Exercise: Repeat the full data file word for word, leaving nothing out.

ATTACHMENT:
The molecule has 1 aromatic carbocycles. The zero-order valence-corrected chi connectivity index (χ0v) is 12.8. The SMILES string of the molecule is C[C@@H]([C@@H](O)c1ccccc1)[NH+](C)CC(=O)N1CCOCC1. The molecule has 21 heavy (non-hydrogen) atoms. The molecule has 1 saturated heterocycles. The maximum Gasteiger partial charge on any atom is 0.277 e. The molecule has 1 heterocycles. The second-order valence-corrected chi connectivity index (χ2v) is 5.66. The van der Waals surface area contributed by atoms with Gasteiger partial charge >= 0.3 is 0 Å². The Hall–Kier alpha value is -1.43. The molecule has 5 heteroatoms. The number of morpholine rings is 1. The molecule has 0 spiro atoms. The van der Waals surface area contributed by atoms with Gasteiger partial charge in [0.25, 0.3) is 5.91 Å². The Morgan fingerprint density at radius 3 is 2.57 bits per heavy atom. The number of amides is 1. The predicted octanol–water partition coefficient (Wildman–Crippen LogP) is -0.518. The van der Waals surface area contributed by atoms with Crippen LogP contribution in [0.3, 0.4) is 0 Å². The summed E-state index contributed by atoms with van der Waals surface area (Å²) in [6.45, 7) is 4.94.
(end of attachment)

The molecule has 1 aromatic carbocycles. The zero-order valence-corrected chi connectivity index (χ0v) is 12.8. The SMILES string of the molecule is C[C@@H]([C@@H](O)c1ccccc1)[NH+](C)CC(=O)N1CCOCC1. The molecule has 21 heavy (non-hydrogen) atoms. The molecule has 1 saturated heterocycles. The maximum Gasteiger partial charge on any atom is 0.277 e. The molecule has 1 heterocycles. The second-order valence-corrected chi connectivity index (χ2v) is 5.66. The van der Waals surface area contributed by atoms with Gasteiger partial charge >= 0.3 is 0 Å². The Hall–Kier alpha value is -1.43. The molecule has 5 heteroatoms. The number of morpholine rings is 1. The molecule has 0 spiro atoms. The van der Waals surface area contributed by atoms with Gasteiger partial charge in [0.25, 0.3) is 5.91 Å². The Morgan fingerprint density at radius 3 is 2.57 bits per heavy atom. The number of amides is 1. The predicted octanol–water partition coefficient (Wildman–Crippen LogP) is -0.518. The van der Waals surface area contributed by atoms with Crippen LogP contribution in [0.3, 0.4) is 0 Å². The summed E-state index contributed by atoms with van der Waals surface area (Å²) in [6.45, 7) is 4.94.